The turn was a red 9.  The river was black 10, but a spade, not a club.  I had Ace high.  Damn.  The guy who called $30, then shoved had flopped a set of 7’s.  The big stack showed pocket 9’s.  Note, he had gone all in on the flop before he had a set.  He had also been the preflop three-bettor.  I didn’t see if the short-stack showed his hand.  I just left, totally defeated.

Tough day of poker when almost all of my blogging material came from hands I wasn’t in.

Sunday, April 19, 2015

What Do I Have to Do to Get a Drink Around Here?

I’m afraid this post is going to be a rant and also touch on one of my pet peeves. Although it was mid-March and spring had barely arrived, it was unseasonably warm in Vegas.  Actually, the weather was just about perfect, but walking outside in the sun made me quite thirsty.  As it happened, I started noticing what might have been a sore throat coming on soon after I left my hotel (it turned out not to be anything serious, just “Vegas throat”).  So by the time I found myself seat at a 1/3 game at Wynn, walking over from TI, I was quite in need of some liquid refreshment.  Oh, and also, I had some medication I needed to take pretty soon.

After being there over an hour, I was still waiting for the cocktail waitress to make her first appearance at our table.  At one point I noticed one across the room but she never made it over to our table.  I asked the dealer about it.  He said they no longer have buttons on their Bravo system to light to ask for a waitress.  Not that that ever does any good, but it makes you feel like they have some interest in getting you served.

So I took to Twitter.  And to the Wynn poker room’s Twitter account, I tweeted, “Been at @WynnPoker for a hour and still no cocktail waitress. How embarrassing for you. Worst I've ever seen.”

I wasn’t sure what, if anything, would come of that, but at least it made me feel a little better to publically vent.  And let me make this clear:  The Wynn poker room is a fine room.  It is well run.  It is a very nice place to play poker.  And I know that the folks who run the room have absolutely nothing to do with the quality of the cocktail service.  There’s nothing they can do about it.  That’s handled by a separate department and the waitresses are all union.  The poker folks are at their mercy.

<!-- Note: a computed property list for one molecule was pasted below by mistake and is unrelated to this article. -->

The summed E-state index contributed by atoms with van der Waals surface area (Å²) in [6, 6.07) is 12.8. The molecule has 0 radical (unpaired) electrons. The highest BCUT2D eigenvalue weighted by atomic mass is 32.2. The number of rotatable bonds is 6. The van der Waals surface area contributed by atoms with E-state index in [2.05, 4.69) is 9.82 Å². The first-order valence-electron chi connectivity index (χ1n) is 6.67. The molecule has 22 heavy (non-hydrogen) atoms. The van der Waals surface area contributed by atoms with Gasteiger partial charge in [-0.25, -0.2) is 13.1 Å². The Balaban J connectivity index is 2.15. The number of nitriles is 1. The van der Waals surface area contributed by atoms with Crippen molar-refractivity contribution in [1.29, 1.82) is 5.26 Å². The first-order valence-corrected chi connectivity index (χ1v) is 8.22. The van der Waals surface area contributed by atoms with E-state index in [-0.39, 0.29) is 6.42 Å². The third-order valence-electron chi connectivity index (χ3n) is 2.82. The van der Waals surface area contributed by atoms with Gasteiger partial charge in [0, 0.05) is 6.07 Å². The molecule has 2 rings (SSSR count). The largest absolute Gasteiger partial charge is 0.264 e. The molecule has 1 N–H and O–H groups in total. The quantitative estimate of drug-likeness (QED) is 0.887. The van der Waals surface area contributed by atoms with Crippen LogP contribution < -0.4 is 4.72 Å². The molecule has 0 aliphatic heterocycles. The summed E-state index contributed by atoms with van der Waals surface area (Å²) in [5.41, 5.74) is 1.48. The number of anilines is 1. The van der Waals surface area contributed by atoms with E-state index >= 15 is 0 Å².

My tweet didn’t get any response, no surprise.  At least from the good folks at Wynn.  But a couple of my twitter followers responded.  One was sympathetic.  But one, not so much.

The unsympathetic response came from someone I’ll call “Andr0us” since that’s his twitter handle. I know he’s a poker dealer (and sometimes floor, I believe).  Through my vast network of spies, I even know what room he works at, even though it’s supposed to be a closely held secret.  We’ve been twitter peeps for some time.  In fact, in the post here, when I referred to him (not by name) as one of my twitter peeps, he tweeted back to me that I had touched his heart.

As far as I know, I’ve never met him in person.  But you know, I wouldn’t be surprised if somewhere along the way, we have indeed been in the same poker room at the same time.  Honestly, it would surprise me if we hadn’t. 

Anyway, my twitter peep Andr0us tweeted to me, in a series of three tweets: “this is my view on poker room cocktails. Drinks are a privilege, not a right, the casino gives to the players. if you want a drink right away, you are more than welcome to go to the bar & pay for one... but if you want a drink for free, you have to be patient & wait as long as it takes.”

The day not having exactly gone the way I had envisioned, I was less than pleased with his thoughtful response. 

Ever been really upset about something—which may seem really minor to someone else but is just pissing the hell out of you—and had someone try to tell you that it was no big deal, or that you are wrong to be upset?  You have, I’m sure.  I’m sure you know how maddening that is. 

The last thing I needed right then was for someone to argue with me at that moment.  I’ll bet the other players at my table were wondering why there was suddenly steam coming out of my ears.

Calmly, cooly, I responded to Andr0us with the very first thing that came to my mind. I tweeted back, You're right u don't have bring us drinks. So put a f***ing water cooler in the f***ing poker room.” (Note, my actual tweet did not contain asterisks in place of the actual letters). 

He replied, “i agree with that. Place I work has a water cooler & coffee in the corner.”

I suppose I appreciated him agreeing with me, but he happened to bring up another pet peeve of mine.  My response was, “And as someone who drinks soda not coffee I'd still s.o.l. but I'm used to that. At least the water would help.”  Every office I’ve ever worked in offered free coffee to the employees.  Not at all helpful to me since I don’t drink the stuff.  And I’ve never worked in an office that offered free soda.  But I’ll save the full rant on that topic for another time.